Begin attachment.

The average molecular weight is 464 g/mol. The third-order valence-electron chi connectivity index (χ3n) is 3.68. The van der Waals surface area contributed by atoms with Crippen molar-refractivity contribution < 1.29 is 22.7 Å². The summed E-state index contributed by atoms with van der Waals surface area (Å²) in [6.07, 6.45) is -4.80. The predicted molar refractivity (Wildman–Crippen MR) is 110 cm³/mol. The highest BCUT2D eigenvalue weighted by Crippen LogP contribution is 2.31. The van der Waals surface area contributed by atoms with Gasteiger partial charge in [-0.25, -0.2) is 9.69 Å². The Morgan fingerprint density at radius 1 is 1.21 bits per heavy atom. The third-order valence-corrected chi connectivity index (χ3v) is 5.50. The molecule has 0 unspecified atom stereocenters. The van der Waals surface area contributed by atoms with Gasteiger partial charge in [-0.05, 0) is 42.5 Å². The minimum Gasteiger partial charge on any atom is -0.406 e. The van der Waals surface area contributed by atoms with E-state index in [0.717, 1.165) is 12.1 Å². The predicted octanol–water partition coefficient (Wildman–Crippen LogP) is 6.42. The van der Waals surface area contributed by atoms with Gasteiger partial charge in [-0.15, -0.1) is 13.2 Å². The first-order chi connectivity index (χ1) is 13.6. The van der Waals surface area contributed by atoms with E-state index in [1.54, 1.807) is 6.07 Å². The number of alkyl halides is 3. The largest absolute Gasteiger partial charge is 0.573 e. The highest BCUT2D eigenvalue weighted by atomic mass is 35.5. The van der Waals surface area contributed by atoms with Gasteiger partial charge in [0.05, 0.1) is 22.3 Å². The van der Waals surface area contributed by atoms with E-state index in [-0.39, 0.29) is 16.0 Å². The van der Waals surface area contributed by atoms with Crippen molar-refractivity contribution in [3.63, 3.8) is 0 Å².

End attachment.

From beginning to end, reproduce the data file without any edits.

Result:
The average molecular weight is 464 g/mol. The third-order valence-electron chi connectivity index (χ3n) is 3.68. The van der Waals surface area contributed by atoms with Crippen molar-refractivity contribution < 1.29 is 22.7 Å². The summed E-state index contributed by atoms with van der Waals surface area (Å²) in [6.07, 6.45) is -4.80. The predicted molar refractivity (Wildman–Crippen MR) is 110 cm³/mol. The highest BCUT2D eigenvalue weighted by Crippen LogP contribution is 2.31. The van der Waals surface area contributed by atoms with Gasteiger partial charge in [-0.25, -0.2) is 9.69 Å². The Morgan fingerprint density at radius 1 is 1.21 bits per heavy atom. The third-order valence-corrected chi connectivity index (χ3v) is 5.50. The molecule has 0 unspecified atom stereocenters. The van der Waals surface area contributed by atoms with Gasteiger partial charge in [-0.05, 0) is 42.5 Å². The minimum Gasteiger partial charge on any atom is -0.406 e. The van der Waals surface area contributed by atoms with E-state index in [0.717, 1.165) is 12.1 Å². The predicted octanol–water partition coefficient (Wildman–Crippen LogP) is 6.42. The van der Waals surface area contributed by atoms with Gasteiger partial charge in [-0.15, -0.1) is 13.2 Å². The first-order chi connectivity index (χ1) is 13.6. The van der Waals surface area contributed by atoms with E-state index in [1.54, 1.807) is 6.07 Å². The number of alkyl halides is 3. The largest absolute Gasteiger partial charge is 0.573 e. The highest BCUT2D eigenvalue weighted by atomic mass is 35.5. The van der Waals surface area contributed by atoms with Gasteiger partial charge in [0.05, 0.1) is 22.3 Å². The van der Waals surface area contributed by atoms with E-state index in [-0.39, 0.29) is 16.0 Å². The van der Waals surface area contributed by atoms with Crippen molar-refractivity contribution in [3.63, 3.8) is 0 Å².